USA v. Archie Bradfield, No. 16-2285 (7th Cir. 2017)Annotate this Case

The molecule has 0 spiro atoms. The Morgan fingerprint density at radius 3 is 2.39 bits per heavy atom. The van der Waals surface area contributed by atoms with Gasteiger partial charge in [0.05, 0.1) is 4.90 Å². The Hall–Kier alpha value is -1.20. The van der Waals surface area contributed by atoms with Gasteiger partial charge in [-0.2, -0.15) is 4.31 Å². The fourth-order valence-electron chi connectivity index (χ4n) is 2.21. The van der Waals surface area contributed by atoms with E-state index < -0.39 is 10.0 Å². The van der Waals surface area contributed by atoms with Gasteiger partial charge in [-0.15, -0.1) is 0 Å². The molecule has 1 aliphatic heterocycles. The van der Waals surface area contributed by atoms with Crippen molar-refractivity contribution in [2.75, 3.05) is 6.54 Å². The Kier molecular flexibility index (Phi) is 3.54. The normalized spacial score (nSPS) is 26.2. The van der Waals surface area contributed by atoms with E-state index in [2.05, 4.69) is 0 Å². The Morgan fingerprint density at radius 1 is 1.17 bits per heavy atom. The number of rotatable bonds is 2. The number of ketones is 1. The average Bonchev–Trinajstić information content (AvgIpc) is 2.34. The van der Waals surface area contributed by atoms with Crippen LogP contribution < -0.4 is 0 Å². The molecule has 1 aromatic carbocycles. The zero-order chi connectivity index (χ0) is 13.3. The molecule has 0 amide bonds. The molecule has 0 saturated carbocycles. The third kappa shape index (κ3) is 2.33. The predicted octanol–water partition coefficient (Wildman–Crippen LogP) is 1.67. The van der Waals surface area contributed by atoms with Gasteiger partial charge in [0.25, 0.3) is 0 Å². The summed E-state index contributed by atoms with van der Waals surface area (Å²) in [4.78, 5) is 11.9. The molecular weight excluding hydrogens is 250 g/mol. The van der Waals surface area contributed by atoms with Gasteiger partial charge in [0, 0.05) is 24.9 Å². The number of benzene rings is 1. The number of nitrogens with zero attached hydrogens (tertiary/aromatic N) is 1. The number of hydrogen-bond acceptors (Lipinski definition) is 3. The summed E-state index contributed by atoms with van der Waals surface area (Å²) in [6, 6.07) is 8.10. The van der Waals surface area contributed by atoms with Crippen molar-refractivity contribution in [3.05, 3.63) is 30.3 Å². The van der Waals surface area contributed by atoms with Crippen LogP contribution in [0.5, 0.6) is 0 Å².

NONPRECEDENTIAL DISPOSITION To be cited only in accordance with Fed. R. App. P. 32.1 United States Court of Appeals For the Seventh Circuit Chicago, Illinois 60604 Submitted October 18, 2017* Decided October 18, 2017 Before JOEL M. FLAUM, Circuit Judge KENNETH F. RIPPLE, Circuit Judge ILANA DIAMOND ROVNER, Circuit Judge No. 16–2285 UNITED STATES OF AMERICA, Plaintiff Appellee, v. ARCHIE BRADFIELD, Defendant Appellant. Appeal from the United States District Court for the Central District of Illinois. No. 1:08 CR 10091 001 Michael M. Mihm, Judge. O R D E R Archie Bradfield pleaded guilty to one count of conspiring to possess and distribute crack cocaine in 2009, see 21 U.S.C. §§ 846, 841(a)(1), and the district court sentenced him to 242 months’ imprisonment. Five years later, the Sentencing Commission adopted Amendment 782, reducing the base offense level for most drug offenses by two levels. See U.S.S.G. supp. to app. C, amend. 782 (2014); id., amend. 788 (making Amendment 782 retroactive). In 2015 Bradfield moved to have his sentence * We have agreed to decide the case without oral argument because the issues have been authoritatively decided. FED. R. APP. P. 34(a)(2)(B). No. 16 2285 Page 2 reduced under this amendment, see 18 U.S.C. § 3582(c)(2), and the district judge reduced his sentence to 235 months’ imprisonment. This appeal concerns a later motion that Bradfield filed under the same amendment. Because the later motion is an improper successive attempt to get relief under the same amendment, we affirm. Nine months after Bradfield received relief under his first motion, he filed his second § 3582(c)(2) motion, again asking the district court to reduce his sentence under Amendment 782. The judge denied the motion, reasoning that Bradfield was not entitled to a second reduction based on the same amendment. The judge also noted that Bradfield sought to relitigate the drug quantity attributed to him at sentencing, but we already had deemed that argument frivolous in a prior order. See United States v. Bradfield, 376 F. App’x 620, 622–24 (7th Cir. 2010). A month after the court’s denial, Bradfield filed another motion where he yet again asked for a sentence reduction under § 3582 by invoking Amendment 782 and again challenged the amount of cocaine attributed to him at sentencing. The judge denied this motion, and Bradfield appeals that denial. The judge’s denial of the third motion, which is the only decision properly before us, was correct. A district court cannot grant a successive § 3582(c)(2) motion filed more than 14 days after the court has decided the first motion. See FED. R. APP. P. 4(b); United States v. Beard, 745 F.3d 288, 292 (7th Cir. 2014); United States v. Redd, 630 F.3d 649, 651 (7th Cir. 2011). Bradfield already benefited from a sentence reduction that Amendment 782 authorizes when the district judge granted his first motion in 2015. Therefore the judge did not err in denying Bradfield’s third motion, filed the next year, under the same amendment. Moreover, even if this motion were Bradfield’s first, the judge could not have granted the relief Bradfield sought in it. Bradfield was attempting to relitigate the drug weight used to calculate the guidelines range provided at sentencing. “[Section] 3582(c)(2) does not authorize a resentencing. Instead, it permits a sentence reduction within the narrow bounds” the Commission established. Dillon v. United States, 560 U.S. 817, 831 (2010). We thus AFFIRM the district court’s judgment.